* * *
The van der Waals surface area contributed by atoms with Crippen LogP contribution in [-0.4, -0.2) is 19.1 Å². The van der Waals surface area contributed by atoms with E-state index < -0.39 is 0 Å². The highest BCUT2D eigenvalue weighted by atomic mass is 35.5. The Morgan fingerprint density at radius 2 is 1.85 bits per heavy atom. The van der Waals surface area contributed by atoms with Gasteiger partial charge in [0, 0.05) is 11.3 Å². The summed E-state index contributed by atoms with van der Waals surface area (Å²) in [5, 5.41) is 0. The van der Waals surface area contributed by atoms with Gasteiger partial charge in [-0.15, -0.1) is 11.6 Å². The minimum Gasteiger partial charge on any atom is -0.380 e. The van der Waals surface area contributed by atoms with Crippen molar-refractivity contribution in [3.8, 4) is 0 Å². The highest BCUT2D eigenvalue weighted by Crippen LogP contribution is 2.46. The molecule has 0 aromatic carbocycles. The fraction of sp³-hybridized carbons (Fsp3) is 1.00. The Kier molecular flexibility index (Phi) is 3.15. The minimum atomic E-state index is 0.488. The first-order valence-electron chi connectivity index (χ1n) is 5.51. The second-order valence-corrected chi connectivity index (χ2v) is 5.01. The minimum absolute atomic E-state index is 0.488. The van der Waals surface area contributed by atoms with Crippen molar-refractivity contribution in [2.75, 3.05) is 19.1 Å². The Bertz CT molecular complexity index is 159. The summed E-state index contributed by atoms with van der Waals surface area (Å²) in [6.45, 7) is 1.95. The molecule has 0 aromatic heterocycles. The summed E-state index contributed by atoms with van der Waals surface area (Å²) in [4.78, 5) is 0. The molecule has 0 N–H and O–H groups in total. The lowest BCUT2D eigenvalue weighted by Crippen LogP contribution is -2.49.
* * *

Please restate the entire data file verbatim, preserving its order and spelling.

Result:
The van der Waals surface area contributed by atoms with Crippen LogP contribution in [-0.4, -0.2) is 19.1 Å². The van der Waals surface area contributed by atoms with E-state index < -0.39 is 0 Å². The highest BCUT2D eigenvalue weighted by atomic mass is 35.5. The Morgan fingerprint density at radius 2 is 1.85 bits per heavy atom. The van der Waals surface area contributed by atoms with Gasteiger partial charge in [0, 0.05) is 11.3 Å². The summed E-state index contributed by atoms with van der Waals surface area (Å²) in [5, 5.41) is 0. The van der Waals surface area contributed by atoms with Gasteiger partial charge in [-0.15, -0.1) is 11.6 Å². The minimum Gasteiger partial charge on any atom is -0.380 e. The van der Waals surface area contributed by atoms with Crippen molar-refractivity contribution in [3.8, 4) is 0 Å². The highest BCUT2D eigenvalue weighted by Crippen LogP contribution is 2.46. The molecule has 0 aromatic carbocycles. The fraction of sp³-hybridized carbons (Fsp3) is 1.00. The Kier molecular flexibility index (Phi) is 3.15. The minimum atomic E-state index is 0.488. The first-order valence-electron chi connectivity index (χ1n) is 5.51. The second-order valence-corrected chi connectivity index (χ2v) is 5.01. The minimum absolute atomic E-state index is 0.488. The van der Waals surface area contributed by atoms with Crippen molar-refractivity contribution in [2.75, 3.05) is 19.1 Å². The Bertz CT molecular complexity index is 159. The summed E-state index contributed by atoms with van der Waals surface area (Å²) in [6.45, 7) is 1.95. The molecule has 0 aromatic heterocycles. The summed E-state index contributed by atoms with van der Waals surface area (Å²) in [4.78, 5) is 0. The molecule has 0 N–H and O–H groups in total. The lowest BCUT2D eigenvalue weighted by Crippen LogP contribution is -2.49.